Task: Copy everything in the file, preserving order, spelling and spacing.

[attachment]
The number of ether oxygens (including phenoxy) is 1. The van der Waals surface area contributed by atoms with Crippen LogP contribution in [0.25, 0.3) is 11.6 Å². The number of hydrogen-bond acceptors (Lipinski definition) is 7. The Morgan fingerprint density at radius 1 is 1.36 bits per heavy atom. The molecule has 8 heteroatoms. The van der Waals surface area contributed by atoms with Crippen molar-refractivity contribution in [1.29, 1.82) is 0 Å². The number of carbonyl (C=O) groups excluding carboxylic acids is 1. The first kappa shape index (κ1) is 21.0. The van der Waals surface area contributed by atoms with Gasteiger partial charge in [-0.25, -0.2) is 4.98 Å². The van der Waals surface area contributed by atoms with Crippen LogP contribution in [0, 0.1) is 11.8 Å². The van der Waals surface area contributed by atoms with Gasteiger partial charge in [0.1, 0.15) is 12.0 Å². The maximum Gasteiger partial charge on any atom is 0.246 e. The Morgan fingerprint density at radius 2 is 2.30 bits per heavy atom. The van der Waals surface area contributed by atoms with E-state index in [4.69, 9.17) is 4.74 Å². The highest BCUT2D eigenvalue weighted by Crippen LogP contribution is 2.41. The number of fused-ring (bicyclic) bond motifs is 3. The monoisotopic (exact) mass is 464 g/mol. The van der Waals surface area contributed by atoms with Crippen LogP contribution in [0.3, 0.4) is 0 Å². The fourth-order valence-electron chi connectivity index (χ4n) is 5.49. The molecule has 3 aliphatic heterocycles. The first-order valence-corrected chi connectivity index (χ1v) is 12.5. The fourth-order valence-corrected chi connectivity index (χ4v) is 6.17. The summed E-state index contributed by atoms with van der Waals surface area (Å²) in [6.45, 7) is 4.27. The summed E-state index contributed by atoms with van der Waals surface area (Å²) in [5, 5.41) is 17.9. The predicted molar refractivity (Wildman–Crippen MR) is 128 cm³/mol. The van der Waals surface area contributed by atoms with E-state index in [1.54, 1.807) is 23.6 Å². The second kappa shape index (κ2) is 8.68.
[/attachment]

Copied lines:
The number of ether oxygens (including phenoxy) is 1. The van der Waals surface area contributed by atoms with Crippen LogP contribution in [0.25, 0.3) is 11.6 Å². The number of hydrogen-bond acceptors (Lipinski definition) is 7. The Morgan fingerprint density at radius 1 is 1.36 bits per heavy atom. The molecule has 8 heteroatoms. The van der Waals surface area contributed by atoms with Crippen molar-refractivity contribution in [1.29, 1.82) is 0 Å². The number of carbonyl (C=O) groups excluding carboxylic acids is 1. The first kappa shape index (κ1) is 21.0. The van der Waals surface area contributed by atoms with Gasteiger partial charge in [-0.25, -0.2) is 4.98 Å². The van der Waals surface area contributed by atoms with Crippen LogP contribution in [0, 0.1) is 11.8 Å². The van der Waals surface area contributed by atoms with Gasteiger partial charge in [0.1, 0.15) is 12.0 Å². The maximum Gasteiger partial charge on any atom is 0.246 e. The Morgan fingerprint density at radius 2 is 2.30 bits per heavy atom. The van der Waals surface area contributed by atoms with E-state index in [4.69, 9.17) is 4.74 Å². The highest BCUT2D eigenvalue weighted by Crippen LogP contribution is 2.41. The number of fused-ring (bicyclic) bond motifs is 3. The monoisotopic (exact) mass is 464 g/mol. The van der Waals surface area contributed by atoms with Crippen LogP contribution in [0.3, 0.4) is 0 Å². The fourth-order valence-electron chi connectivity index (χ4n) is 5.49. The molecule has 3 aliphatic heterocycles. The first-order valence-corrected chi connectivity index (χ1v) is 12.5. The fourth-order valence-corrected chi connectivity index (χ4v) is 6.17. The summed E-state index contributed by atoms with van der Waals surface area (Å²) in [6.45, 7) is 4.27. The summed E-state index contributed by atoms with van der Waals surface area (Å²) in [5, 5.41) is 17.9. The predicted molar refractivity (Wildman–Crippen MR) is 128 cm³/mol. The van der Waals surface area contributed by atoms with E-state index in [1.54, 1.807) is 23.6 Å². The second kappa shape index (κ2) is 8.68.